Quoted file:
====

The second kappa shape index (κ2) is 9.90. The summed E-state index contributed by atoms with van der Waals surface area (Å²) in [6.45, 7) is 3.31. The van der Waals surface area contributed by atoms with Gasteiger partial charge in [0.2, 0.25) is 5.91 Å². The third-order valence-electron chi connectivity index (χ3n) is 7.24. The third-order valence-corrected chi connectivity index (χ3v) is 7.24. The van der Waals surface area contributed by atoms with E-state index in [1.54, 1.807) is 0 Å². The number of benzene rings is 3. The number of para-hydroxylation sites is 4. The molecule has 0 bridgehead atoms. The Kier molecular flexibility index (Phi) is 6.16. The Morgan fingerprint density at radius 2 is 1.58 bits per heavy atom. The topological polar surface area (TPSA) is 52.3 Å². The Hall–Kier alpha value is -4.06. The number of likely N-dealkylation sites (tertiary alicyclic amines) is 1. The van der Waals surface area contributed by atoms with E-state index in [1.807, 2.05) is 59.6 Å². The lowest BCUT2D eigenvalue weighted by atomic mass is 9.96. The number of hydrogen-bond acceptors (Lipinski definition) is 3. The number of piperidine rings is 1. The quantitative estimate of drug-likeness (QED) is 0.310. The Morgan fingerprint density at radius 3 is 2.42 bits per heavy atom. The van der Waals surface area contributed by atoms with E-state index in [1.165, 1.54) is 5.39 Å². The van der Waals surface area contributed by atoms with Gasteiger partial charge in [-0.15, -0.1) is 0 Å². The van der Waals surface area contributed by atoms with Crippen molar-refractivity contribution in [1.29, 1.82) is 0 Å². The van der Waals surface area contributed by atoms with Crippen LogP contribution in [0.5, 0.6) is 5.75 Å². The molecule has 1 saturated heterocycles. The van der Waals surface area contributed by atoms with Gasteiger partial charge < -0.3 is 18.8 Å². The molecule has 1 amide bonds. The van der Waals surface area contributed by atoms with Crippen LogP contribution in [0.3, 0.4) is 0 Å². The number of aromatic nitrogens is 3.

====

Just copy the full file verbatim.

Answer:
The second kappa shape index (κ2) is 9.90. The summed E-state index contributed by atoms with van der Waals surface area (Å²) in [6.45, 7) is 3.31. The van der Waals surface area contributed by atoms with Gasteiger partial charge in [0.2, 0.25) is 5.91 Å². The third-order valence-electron chi connectivity index (χ3n) is 7.24. The third-order valence-corrected chi connectivity index (χ3v) is 7.24. The van der Waals surface area contributed by atoms with E-state index in [1.54, 1.807) is 0 Å². The number of benzene rings is 3. The number of para-hydroxylation sites is 4. The molecule has 0 bridgehead atoms. The Kier molecular flexibility index (Phi) is 6.16. The Morgan fingerprint density at radius 2 is 1.58 bits per heavy atom. The topological polar surface area (TPSA) is 52.3 Å². The Hall–Kier alpha value is -4.06. The number of likely N-dealkylation sites (tertiary alicyclic amines) is 1. The van der Waals surface area contributed by atoms with E-state index in [1.807, 2.05) is 59.6 Å². The lowest BCUT2D eigenvalue weighted by atomic mass is 9.96. The number of hydrogen-bond acceptors (Lipinski definition) is 3. The number of piperidine rings is 1. The quantitative estimate of drug-likeness (QED) is 0.310. The Morgan fingerprint density at radius 3 is 2.42 bits per heavy atom. The van der Waals surface area contributed by atoms with E-state index in [1.165, 1.54) is 5.39 Å². The van der Waals surface area contributed by atoms with Gasteiger partial charge in [-0.15, -0.1) is 0 Å². The van der Waals surface area contributed by atoms with Crippen molar-refractivity contribution in [1.29, 1.82) is 0 Å². The van der Waals surface area contributed by atoms with Crippen LogP contribution in [0.5, 0.6) is 5.75 Å². The molecule has 1 saturated heterocycles. The van der Waals surface area contributed by atoms with Gasteiger partial charge < -0.3 is 18.8 Å². The molecule has 1 amide bonds. The van der Waals surface area contributed by atoms with Crippen LogP contribution in [0.3, 0.4) is 0 Å². The number of aromatic nitrogens is 3.